Catholic Diocese of Spokane, Washington
Official News Magazine of the Diocese of Spokane
P.O. Box 48, Spokane WA 99210
(509) 358-7340; FAX: (509) 358-7302
Everyday Grace: Nurture your child's soul
by Mary Cronk Farrell
(From the Sept. 11, 2003 edition of the Inland Register)
With the new school year underway, the juggle begins: homework, soccer, music, you-name-it. As you settle into a routine, don’t forget to set aside some time and energy for your children’s spiritual growth and development. Here are three ways to nurture your child’s soul.
Carve out quiet time.
When my daughter was four I began encouraging her to spend quiet time in her room listening to her heart. One day I stepped in and found her looking frustrated. ”The thoughts in my head are so loud, I can’t hear my heart,” she said.
Our kids need down time to process their feelings, to imagine, to create and to know God. Silence and solitude are necessary for the development of a spiritual life.
One family eats dinner each Sunday in silence and candlelight. Sarah, mother of two, says, “It is a nice contrast to our usual dinner hubbub, although it took some training in impulse control for our spirited child to stop mouthing Can we talk yet? She often groans when we announce silent dinner; nevertheless, we’ve been able to extend the lengths of quiet. And within that quiet is a far-reaching contentment for me: I am giving both my family and myself the opportunity for kairos, sacred time.”
Nourish a sense of wonder.
Often it’s our small children who remind us to pay attention to the everyday miracles around us.
I remember my youngest wanting to look at every leaf and ant in the driveway while I tugged him toward the car calling, “Hurry, the older kids will be late for school.” This is the child I called outside earlier this summer to see the first morning glory blossom. I reveled in the glint of interest lighting his eyes as I explained how the delicate flower with it’s bright shades of lavender would bloom only one morning, its glory fading within hours.
Opportunities like this kindle our kids’ natural curiosity and inspire them to think about life’s mysteries. All around us is the wonder of God’s creation. Pause during the day to observe an ant carrying a crumb twice his own size or watch a flock of geese fly overhead. Occasionally plan something more.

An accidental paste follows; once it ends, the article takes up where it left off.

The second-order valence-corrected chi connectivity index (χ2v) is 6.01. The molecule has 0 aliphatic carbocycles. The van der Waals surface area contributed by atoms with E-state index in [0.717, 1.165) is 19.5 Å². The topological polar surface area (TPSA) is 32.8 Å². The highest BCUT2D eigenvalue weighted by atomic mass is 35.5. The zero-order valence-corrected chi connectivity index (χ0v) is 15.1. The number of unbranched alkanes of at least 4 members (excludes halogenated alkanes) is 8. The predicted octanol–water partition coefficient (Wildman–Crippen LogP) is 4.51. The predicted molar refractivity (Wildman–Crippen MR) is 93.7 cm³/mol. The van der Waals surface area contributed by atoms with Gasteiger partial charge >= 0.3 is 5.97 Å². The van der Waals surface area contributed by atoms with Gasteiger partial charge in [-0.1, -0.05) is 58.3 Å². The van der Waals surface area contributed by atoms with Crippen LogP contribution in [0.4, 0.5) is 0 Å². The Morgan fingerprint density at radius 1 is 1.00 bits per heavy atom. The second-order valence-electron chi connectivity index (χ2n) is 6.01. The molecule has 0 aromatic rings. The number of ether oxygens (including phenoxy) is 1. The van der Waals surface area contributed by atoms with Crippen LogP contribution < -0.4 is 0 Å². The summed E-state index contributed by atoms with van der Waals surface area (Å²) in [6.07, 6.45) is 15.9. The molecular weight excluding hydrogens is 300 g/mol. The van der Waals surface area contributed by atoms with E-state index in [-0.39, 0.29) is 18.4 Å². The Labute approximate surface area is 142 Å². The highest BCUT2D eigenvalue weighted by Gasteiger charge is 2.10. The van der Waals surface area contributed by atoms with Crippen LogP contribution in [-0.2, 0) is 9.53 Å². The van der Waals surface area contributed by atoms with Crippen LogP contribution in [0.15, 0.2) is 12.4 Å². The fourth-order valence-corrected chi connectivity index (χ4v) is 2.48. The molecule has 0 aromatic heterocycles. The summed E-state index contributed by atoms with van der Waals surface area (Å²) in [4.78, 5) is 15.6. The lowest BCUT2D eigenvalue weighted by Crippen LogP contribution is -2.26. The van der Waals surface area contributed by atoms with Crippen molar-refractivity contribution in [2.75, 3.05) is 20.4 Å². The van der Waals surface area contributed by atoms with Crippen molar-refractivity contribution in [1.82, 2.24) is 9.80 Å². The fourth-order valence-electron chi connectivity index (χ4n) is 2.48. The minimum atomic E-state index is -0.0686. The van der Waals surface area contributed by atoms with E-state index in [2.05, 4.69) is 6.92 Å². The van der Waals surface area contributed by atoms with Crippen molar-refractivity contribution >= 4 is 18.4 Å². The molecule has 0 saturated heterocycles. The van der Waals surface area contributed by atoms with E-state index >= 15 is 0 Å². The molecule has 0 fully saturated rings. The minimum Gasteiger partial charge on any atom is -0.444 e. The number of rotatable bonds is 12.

Recently we took a late night family walk to look for the planet Mars as it orbited near earth, but any clear night gives an awesome view and testifies to God’s grandeur. Constellations like the Big Dipper can be easily recognized. To involve teenagers, borrow a telescope and a book from the library on stargazing.
Encourage empathy and compassion.
Children learn compassion through works of service, like making sandwiches for the homeless, or visiting the elderly. Therese arranged for her teenage son to play his saxophone for residents at a nursing home. Matt says he’s learned compassion for people who aren’t able to get out and about. “I feel lucky to have this musical skill to be able to give something that seems to mean so much to them,” he says.
In small ways everyday guide your children to think of others’ needs and act with kindness. Welcome a new classmate, neighbor or family in your parish with a hand-drawn card. When choosing a gift, urge your child to think about the other’s preferences and interests rather than their own. Teens can begin to understand the ramifications of how they spend their money. Who makes the products they buy? Do they earn a fair wage? What’s the effect of this product on the environment?
One simple way to help children empathize with others is through prayer. When a neighbor gave birth to a baby boy four months premature, my children developed a strong bond with baby and family because they prayed for Ewan every day during the four months he was in the hospital. My children have also learned to empathize as we’ve prayed for the sick in our parish by name, and their friends’ grandparents.
There seems to be no end to the demands on our time and energy. Often parents must choose between several good activities for their children. As you plan your schedule, make time to nurture your child’s soul.
(Mary Farrell is a Spokane free-lance and children’s writer. She is a contributing author to the new book Daughters of the Desert: Stories of Remarkable Women from Christian, Jewish and Muslim Traditions, from Skylight Paths Publishing.)